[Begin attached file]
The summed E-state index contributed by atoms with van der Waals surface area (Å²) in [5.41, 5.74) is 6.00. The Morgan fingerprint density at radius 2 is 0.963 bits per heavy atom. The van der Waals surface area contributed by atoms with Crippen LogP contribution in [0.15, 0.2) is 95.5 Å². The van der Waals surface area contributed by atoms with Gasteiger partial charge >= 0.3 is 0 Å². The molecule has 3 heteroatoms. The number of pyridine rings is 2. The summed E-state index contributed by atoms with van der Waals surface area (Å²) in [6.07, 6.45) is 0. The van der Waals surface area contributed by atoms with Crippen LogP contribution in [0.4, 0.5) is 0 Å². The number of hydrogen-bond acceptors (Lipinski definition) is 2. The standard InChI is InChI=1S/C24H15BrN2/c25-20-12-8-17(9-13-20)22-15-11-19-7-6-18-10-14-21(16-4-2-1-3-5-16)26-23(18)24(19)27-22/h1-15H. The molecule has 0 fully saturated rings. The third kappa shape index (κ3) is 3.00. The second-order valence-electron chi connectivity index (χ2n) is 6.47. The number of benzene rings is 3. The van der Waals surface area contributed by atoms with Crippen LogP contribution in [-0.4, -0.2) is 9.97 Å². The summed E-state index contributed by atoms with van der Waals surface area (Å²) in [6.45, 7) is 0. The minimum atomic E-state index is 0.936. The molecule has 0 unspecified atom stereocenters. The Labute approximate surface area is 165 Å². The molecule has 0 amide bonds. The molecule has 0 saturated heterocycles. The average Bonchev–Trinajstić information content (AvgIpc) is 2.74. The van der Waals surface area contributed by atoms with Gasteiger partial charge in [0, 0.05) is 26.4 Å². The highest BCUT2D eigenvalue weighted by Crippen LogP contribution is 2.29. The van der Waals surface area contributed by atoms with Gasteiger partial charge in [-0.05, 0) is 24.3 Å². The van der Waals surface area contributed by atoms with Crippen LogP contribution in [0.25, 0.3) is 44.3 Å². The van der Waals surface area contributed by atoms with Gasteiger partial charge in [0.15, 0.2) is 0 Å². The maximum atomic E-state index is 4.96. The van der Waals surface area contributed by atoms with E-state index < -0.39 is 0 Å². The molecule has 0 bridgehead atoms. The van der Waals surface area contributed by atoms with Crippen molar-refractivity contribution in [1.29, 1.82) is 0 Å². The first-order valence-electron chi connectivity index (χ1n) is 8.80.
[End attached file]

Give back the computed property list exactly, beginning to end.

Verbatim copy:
The summed E-state index contributed by atoms with van der Waals surface area (Å²) in [5.41, 5.74) is 6.00. The Morgan fingerprint density at radius 2 is 0.963 bits per heavy atom. The van der Waals surface area contributed by atoms with Crippen LogP contribution in [0.15, 0.2) is 95.5 Å². The van der Waals surface area contributed by atoms with Gasteiger partial charge >= 0.3 is 0 Å². The molecule has 3 heteroatoms. The number of pyridine rings is 2. The summed E-state index contributed by atoms with van der Waals surface area (Å²) in [6.07, 6.45) is 0. The van der Waals surface area contributed by atoms with Crippen LogP contribution in [0.4, 0.5) is 0 Å². The number of hydrogen-bond acceptors (Lipinski definition) is 2. The standard InChI is InChI=1S/C24H15BrN2/c25-20-12-8-17(9-13-20)22-15-11-19-7-6-18-10-14-21(16-4-2-1-3-5-16)26-23(18)24(19)27-22/h1-15H. The molecule has 0 fully saturated rings. The third kappa shape index (κ3) is 3.00. The second-order valence-electron chi connectivity index (χ2n) is 6.47. The number of benzene rings is 3. The van der Waals surface area contributed by atoms with Crippen LogP contribution in [-0.4, -0.2) is 9.97 Å². The summed E-state index contributed by atoms with van der Waals surface area (Å²) in [6.45, 7) is 0. The minimum atomic E-state index is 0.936. The molecule has 0 unspecified atom stereocenters. The Labute approximate surface area is 165 Å². The molecule has 0 amide bonds. The molecule has 0 saturated heterocycles. The average Bonchev–Trinajstić information content (AvgIpc) is 2.74. The van der Waals surface area contributed by atoms with Gasteiger partial charge in [0, 0.05) is 26.4 Å². The highest BCUT2D eigenvalue weighted by Crippen LogP contribution is 2.29. The van der Waals surface area contributed by atoms with Gasteiger partial charge in [-0.05, 0) is 24.3 Å². The van der Waals surface area contributed by atoms with Crippen LogP contribution in [0.25, 0.3) is 44.3 Å². The van der Waals surface area contributed by atoms with Gasteiger partial charge in [0.15, 0.2) is 0 Å². The maximum atomic E-state index is 4.96. The van der Waals surface area contributed by atoms with E-state index < -0.39 is 0 Å². The molecule has 0 bridgehead atoms. The van der Waals surface area contributed by atoms with Crippen molar-refractivity contribution in [1.29, 1.82) is 0 Å². The first-order valence-electron chi connectivity index (χ1n) is 8.80.